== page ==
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May 2015
Complement Your Creativity With Structure. It’s Only Natural.

Calculation, logic, determination…

Characteristics of any process familiar to building bee hives, ant hills, and beaver dams.

Our built environment is derived from our natural environment. Architectural elements are born from the physical aesthetic of organic and geometric forms. Structural elements strive to understand the rules that govern those forms.

A system of hexagonal cells within a beehive is the culmination of both processes. Beauty and function. The creation of each wall supports the next and forms a pattern harmoniously.

Building, on a larger scale, follows the same path. Or at least it should. Design is a process full of decision-making—producing ideas and then answering those ideas with reason to continue or turn around. This is not on a conveyor belt, though; its moves are determined by deflections or allowances within an unaffected space.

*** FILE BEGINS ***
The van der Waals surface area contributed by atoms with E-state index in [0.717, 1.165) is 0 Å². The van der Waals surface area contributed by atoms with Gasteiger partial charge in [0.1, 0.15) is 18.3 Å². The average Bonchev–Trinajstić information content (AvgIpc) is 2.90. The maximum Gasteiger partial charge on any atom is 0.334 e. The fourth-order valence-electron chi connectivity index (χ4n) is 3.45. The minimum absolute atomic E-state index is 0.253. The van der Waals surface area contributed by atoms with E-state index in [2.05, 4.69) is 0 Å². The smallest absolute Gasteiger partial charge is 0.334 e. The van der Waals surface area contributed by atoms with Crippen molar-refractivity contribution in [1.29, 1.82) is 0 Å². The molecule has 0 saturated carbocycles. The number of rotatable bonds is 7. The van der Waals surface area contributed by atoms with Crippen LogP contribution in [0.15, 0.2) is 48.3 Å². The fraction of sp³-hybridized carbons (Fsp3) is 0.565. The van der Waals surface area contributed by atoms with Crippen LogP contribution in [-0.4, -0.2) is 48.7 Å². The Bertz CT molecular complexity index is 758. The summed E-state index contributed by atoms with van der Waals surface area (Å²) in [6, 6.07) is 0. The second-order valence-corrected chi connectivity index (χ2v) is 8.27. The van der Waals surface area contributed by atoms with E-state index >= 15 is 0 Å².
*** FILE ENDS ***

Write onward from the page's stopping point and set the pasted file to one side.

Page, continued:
The integrated process is strengthened by the support of each discipline. The interconnectivity of physical design components—a wall in relation to a ceiling—is reflected in the relationships of the team members. Decisions cannot be made independently. Each element leans on the next.

Trees and other plant life act as both the builder and the building, spiraling upwards from one single starting point, the seed. Honey bees act as the creative, the brain, and the builder for their hives. The complexity of Design in our world calls for separate entities to work as one which poses a challenge. The best teams are those so closely intertwined that they can act as one, balancing the shifting weight of each decision and member—mimicking the natural design process.

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